What the Dan Haren Trade Means for the Padres

By Editorial Staff

You’ve probably heard about the big trade of Arizona ace Dan Haren from the Diamondbacks to the Angels. If you want to read an 1800+ word diatribe on it from me, check out my Trade Analysis piece on Call to the Pen.

If you don’t care to sift through several pages on it: I’ll boil it down to one sentence for you: Arizona screwed up, bigtime.

(more after the jump)

That affects the Padres, of course, because a small-market team that makes poor moves is simply not going to compete (see the Kansas City Royals and Pittsburgh Pirates). Therefore, Arizona isn’t likely to compete in the near future. Baseball America rated their farm system 27th in the majors entering the year, and they made a huge reach to take Barret Loux 6th overall in the draft, so it’s not like there’s waves of young talent coming to supplement the team currently easily in last place in the NL West.

If the Diamondbacks, who many thought were a serious long-term contender entering the year, are truly out of the picture for the next half-decade, that’s a huge plus for San Diego.

The other teams in the division have problems too. You don’t want Frank McCourt to run a team in the first place, but now the Dodgers have a broke Frank McCourt at the helm. Not good. I’ve never been a fan of Brian Sabean’s decisionmaking over in San Francisco, and that farm system isn’t exactly brimming now that many of their top talents have graduated to the majors. I give Sabean and Co. credit for a year of good decisions, but that doesn’t mean I’m entirely convinced they’ve learned from their mistakes.

So, the two “big-market” teams in the NL West have questionable leadership, and the other three teams, including the Padres, are thus theoretically able to compete. The Diamondbacks seem intent on taking themselves out of the race entirely, so that makes the West an annual four-team race featuring two evenly-matched small-market clubs (San Diego and Colorado) and two larger-market teams with more financial flexibility but less leadership. Just doing simple math, if we assume all the teams are equal, the Padres should now have a 1 in 4 chance every year, rather than 1 in 5.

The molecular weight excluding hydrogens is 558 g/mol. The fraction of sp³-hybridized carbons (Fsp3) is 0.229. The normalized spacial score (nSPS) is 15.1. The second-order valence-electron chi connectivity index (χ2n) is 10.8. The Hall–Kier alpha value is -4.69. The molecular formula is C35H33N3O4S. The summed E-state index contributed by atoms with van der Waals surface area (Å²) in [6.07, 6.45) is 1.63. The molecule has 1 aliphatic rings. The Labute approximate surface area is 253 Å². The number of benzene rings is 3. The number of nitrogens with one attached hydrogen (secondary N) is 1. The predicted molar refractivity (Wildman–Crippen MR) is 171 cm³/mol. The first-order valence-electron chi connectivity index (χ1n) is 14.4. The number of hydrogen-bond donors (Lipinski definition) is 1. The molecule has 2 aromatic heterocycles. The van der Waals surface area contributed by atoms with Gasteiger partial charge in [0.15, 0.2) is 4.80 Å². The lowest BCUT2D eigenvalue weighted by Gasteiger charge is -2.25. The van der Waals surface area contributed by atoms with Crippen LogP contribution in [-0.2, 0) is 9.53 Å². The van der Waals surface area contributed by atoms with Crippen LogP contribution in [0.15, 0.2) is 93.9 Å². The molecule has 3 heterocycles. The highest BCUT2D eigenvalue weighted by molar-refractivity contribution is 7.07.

That might not sound like much, but it’s better than just about any other divisional situation in baseball. Both East divisions are extremely tough, the NL Central has six teams, the AL West is the only division in baseball where all the GMs rate in the top half of major league front office heads, and the AL Central features big-market Chicago and Detroit teams, a scrappy Minnesota team, and good young talent in Kansas City and Cleveland.

The NL West is now like the AL East if you swapped out the Yankees and Red Sox for the Mets and Cubs. You have the doormat (Orioles/D’backs), the two intelligent small-market clubs (Tampa Bay, Toronto/Colorado/San Diego), and the two messed-up big-market clubs (Cubs, Mets/Dodgers/Giants (the Giants aren’t on that terrible level, but they have slightly less money)).

Point is, from my point of view, it looks like the Diamondbacks have gone into self-destruct mode, and that’s bad. Even a top-notch executive wouldn’t be able to fix that mess for three or four years–which is pretty much the Padres’ window of opportunity anyway. San Diego, Colorado, and Arizona were supposed to be the three young-talent teams in the West this decade. It now seems like one horse has dropped out of the race, leaving the other two with a better chance to win by default, let alone by skill.